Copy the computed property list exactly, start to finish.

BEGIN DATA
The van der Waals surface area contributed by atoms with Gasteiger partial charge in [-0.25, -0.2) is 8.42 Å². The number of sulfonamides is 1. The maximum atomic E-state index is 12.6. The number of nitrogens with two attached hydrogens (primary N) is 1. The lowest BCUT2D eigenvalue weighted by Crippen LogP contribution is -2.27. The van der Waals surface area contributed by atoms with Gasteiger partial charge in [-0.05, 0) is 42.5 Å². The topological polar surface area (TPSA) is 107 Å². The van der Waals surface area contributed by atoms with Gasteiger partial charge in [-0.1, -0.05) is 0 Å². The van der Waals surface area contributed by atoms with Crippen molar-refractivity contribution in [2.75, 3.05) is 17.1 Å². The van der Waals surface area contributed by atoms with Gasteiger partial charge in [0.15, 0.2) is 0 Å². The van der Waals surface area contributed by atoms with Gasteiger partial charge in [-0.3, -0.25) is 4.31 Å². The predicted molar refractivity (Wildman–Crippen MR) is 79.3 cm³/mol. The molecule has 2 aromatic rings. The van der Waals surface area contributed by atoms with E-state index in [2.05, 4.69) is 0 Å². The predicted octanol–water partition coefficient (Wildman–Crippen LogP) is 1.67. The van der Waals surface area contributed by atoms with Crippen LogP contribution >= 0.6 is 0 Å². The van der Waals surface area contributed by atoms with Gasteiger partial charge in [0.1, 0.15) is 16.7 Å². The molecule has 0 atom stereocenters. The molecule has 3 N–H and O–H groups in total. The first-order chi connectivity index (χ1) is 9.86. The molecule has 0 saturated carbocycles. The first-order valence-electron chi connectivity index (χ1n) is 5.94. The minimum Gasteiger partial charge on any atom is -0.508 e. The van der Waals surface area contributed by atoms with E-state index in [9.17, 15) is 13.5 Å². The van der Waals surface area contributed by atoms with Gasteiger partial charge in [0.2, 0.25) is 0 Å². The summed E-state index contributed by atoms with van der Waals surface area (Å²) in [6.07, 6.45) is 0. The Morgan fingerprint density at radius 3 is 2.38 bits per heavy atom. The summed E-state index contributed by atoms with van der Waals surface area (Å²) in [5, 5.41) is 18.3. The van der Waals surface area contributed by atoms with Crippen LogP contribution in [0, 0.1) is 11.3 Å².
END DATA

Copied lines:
The van der Waals surface area contributed by atoms with Gasteiger partial charge in [-0.25, -0.2) is 8.42 Å². The number of sulfonamides is 1. The maximum atomic E-state index is 12.6. The number of nitrogens with two attached hydrogens (primary N) is 1. The lowest BCUT2D eigenvalue weighted by Crippen LogP contribution is -2.27. The van der Waals surface area contributed by atoms with Gasteiger partial charge in [-0.05, 0) is 42.5 Å². The topological polar surface area (TPSA) is 107 Å². The van der Waals surface area contributed by atoms with Gasteiger partial charge in [-0.1, -0.05) is 0 Å². The van der Waals surface area contributed by atoms with Crippen molar-refractivity contribution in [2.75, 3.05) is 17.1 Å². The van der Waals surface area contributed by atoms with Gasteiger partial charge in [0.15, 0.2) is 0 Å². The van der Waals surface area contributed by atoms with Gasteiger partial charge in [-0.3, -0.25) is 4.31 Å². The predicted molar refractivity (Wildman–Crippen MR) is 79.3 cm³/mol. The molecule has 2 aromatic rings. The van der Waals surface area contributed by atoms with E-state index in [2.05, 4.69) is 0 Å². The predicted octanol–water partition coefficient (Wildman–Crippen LogP) is 1.67. The van der Waals surface area contributed by atoms with Crippen LogP contribution >= 0.6 is 0 Å². The van der Waals surface area contributed by atoms with Gasteiger partial charge in [0.1, 0.15) is 16.7 Å². The molecule has 0 atom stereocenters. The molecule has 3 N–H and O–H groups in total. The first-order chi connectivity index (χ1) is 9.86. The molecule has 0 saturated carbocycles. The first-order valence-electron chi connectivity index (χ1n) is 5.94. The minimum Gasteiger partial charge on any atom is -0.508 e. The van der Waals surface area contributed by atoms with E-state index in [9.17, 15) is 13.5 Å². The van der Waals surface area contributed by atoms with Gasteiger partial charge in [0.2, 0.25) is 0 Å². The summed E-state index contributed by atoms with van der Waals surface area (Å²) in [6.07, 6.45) is 0. The Morgan fingerprint density at radius 3 is 2.38 bits per heavy atom. The summed E-state index contributed by atoms with van der Waals surface area (Å²) in [5, 5.41) is 18.3. The van der Waals surface area contributed by atoms with Crippen LogP contribution in [0, 0.1) is 11.3 Å².